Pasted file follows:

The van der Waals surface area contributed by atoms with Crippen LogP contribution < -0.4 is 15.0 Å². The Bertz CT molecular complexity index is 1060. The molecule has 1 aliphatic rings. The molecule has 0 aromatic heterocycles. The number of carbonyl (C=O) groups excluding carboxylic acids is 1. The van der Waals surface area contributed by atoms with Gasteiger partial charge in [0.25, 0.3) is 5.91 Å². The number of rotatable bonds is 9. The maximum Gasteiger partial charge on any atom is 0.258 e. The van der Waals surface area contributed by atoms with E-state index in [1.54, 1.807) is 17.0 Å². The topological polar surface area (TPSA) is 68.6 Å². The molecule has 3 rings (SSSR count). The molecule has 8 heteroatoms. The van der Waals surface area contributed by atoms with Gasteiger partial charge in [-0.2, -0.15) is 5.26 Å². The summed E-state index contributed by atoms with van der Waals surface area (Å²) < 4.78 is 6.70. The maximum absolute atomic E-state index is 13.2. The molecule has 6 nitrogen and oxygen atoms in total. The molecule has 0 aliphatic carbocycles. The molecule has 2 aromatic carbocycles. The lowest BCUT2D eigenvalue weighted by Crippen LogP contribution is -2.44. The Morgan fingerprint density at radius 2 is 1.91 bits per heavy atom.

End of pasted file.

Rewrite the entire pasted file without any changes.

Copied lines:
The van der Waals surface area contributed by atoms with Crippen LogP contribution < -0.4 is 15.0 Å². The Bertz CT molecular complexity index is 1060. The molecule has 1 aliphatic rings. The molecule has 0 aromatic heterocycles. The number of carbonyl (C=O) groups excluding carboxylic acids is 1. The van der Waals surface area contributed by atoms with Gasteiger partial charge in [0.25, 0.3) is 5.91 Å². The number of rotatable bonds is 9. The maximum Gasteiger partial charge on any atom is 0.258 e. The van der Waals surface area contributed by atoms with E-state index in [1.54, 1.807) is 17.0 Å². The topological polar surface area (TPSA) is 68.6 Å². The molecule has 3 rings (SSSR count). The molecule has 8 heteroatoms. The van der Waals surface area contributed by atoms with Gasteiger partial charge in [-0.2, -0.15) is 5.26 Å². The summed E-state index contributed by atoms with van der Waals surface area (Å²) < 4.78 is 6.70. The maximum absolute atomic E-state index is 13.2. The molecule has 6 nitrogen and oxygen atoms in total. The molecule has 0 aliphatic carbocycles. The molecule has 2 aromatic carbocycles. The lowest BCUT2D eigenvalue weighted by Crippen LogP contribution is -2.44. The Morgan fingerprint density at radius 2 is 1.91 bits per heavy atom.